It's not difficult to do, and was once within the easy compass of verse writers. Indeed, if memory serves, such 'games' were common in Bowra's circle, when all present were expected to compose decent lines in this, that or the other metre at the drop of a hat. The real issue is how we strike a balance between a faithful rendering of the Russian (which both Bowra and Selver achieve) and more pleasing effects that the amphibrachic encourages.

1. Suppose we had written the second couplet as:

What are they whispering, what do they say?
What do the marsh-lights between them convey?

for the second couplet, where a literal translation is:

What are they whispering about? What are they talking about?
Why are the lights burning between them?

Is 'convey' the right word here? Is it not too close to corporation-speak: 'I conveyed to him our position on the matter, and was given to understand . . .' Bowra and Selver have also had their difficulties here with 'play' and 'aglow', of course, and we'd probably do better with:

What are they whispering, what do they say?
Or marsh-lights between in their glimmering way?

2. Suppose we had written the concluding couplet as:

And now there is nothing but a soul as it dies,
and the reeds with their mournful and noiseless sighs.

Where the literal translation is:

And, repeating the sigh of the lost soul,
the reeds rustle mournfully, noiselessly.

That 'mournful and noiseless sighs' is a little awkward and heavy: it would be better to string them out with:

Now nothing's repeating, but soul as it dies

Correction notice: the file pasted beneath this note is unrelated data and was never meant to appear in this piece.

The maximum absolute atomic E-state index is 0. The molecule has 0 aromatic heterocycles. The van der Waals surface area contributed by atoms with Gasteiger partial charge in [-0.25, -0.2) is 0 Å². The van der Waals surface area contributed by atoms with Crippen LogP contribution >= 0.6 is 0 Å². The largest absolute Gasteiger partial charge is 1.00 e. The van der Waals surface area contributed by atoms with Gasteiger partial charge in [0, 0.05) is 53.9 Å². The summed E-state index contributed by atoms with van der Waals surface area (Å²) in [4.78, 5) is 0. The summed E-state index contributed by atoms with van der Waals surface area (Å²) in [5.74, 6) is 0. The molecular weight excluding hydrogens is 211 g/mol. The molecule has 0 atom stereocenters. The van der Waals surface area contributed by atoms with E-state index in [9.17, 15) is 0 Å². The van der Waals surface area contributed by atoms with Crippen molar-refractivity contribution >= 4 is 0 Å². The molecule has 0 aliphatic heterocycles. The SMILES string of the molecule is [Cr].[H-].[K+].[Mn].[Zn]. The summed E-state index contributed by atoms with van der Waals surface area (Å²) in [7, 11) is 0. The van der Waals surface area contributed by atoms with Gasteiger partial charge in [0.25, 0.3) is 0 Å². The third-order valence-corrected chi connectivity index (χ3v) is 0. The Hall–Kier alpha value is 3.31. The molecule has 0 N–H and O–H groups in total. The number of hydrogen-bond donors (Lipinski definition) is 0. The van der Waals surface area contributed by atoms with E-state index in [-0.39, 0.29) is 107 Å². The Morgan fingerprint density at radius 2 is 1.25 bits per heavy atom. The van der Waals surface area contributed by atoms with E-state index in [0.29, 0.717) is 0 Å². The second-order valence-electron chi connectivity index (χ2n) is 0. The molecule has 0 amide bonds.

mournfully in reeds with their muted sighs.

Russian, with its liquid syllables, is admirable for these effects, but even in English there are many possibilities that readers can try for themselves (muted, soundless, noiseless, imperceptible, etc.) But the point I am making is that translation has to be appropriate — in diction, in rhythm and what George Saintsbury would call 'fingering', i.e. those modifications to an exact metre needed for variety and expressiveness. In my translation of Nekrasov's 'Frost the Red-Nosed', {3} for example, I have purposely not replicated Nekrasov's ternary rhythms because these in English are reserved for children's verse and comic effects.

English Translation of Balmont Poem

The Reeds

Midnight has come to the watery fen:
reeds rustle noiselessly now and then.

What are they whispering, what do they say?
Or marsh-lights between them in their glimmering way?

Flashing and blinking, again they are gone,
now gathering once more, and are flickering on.

Midnight has come; the reeds quiver and shake
with the movement of toads, the hiss of a snake.

The face, extended, dies as the waters dilate:
the moon in flushed crimson is disconsolate.

A smell of mud and of dampness to slowly begin
as the quagmire sucks and will draw them in.

For whom and what reason? the reeds seem to say.
Why does the glowering between flare up and delay?

How sad is the moon as it wistfully calls,
but knows nothing as the lower and lower it falls.

Now nothing's repeating, but soul as it dies
mournfully in reeds with their noiseless sighs.


This is a rather free translation, where I've aimed for sonic effects rather than a facsimile of the Russian.

References and Resources

1. Mirsky, D.S, Contemporary Russian Literature (Alfred A Knopf, 1926) 184-6.

2. Bristol, E., A History of Russian Poetry (1991, O.U.P.) 172-5.

3. Holcombe, C.J. (trans) Nekrasov's Red-Nosed Frost. Ocaso Press 2020.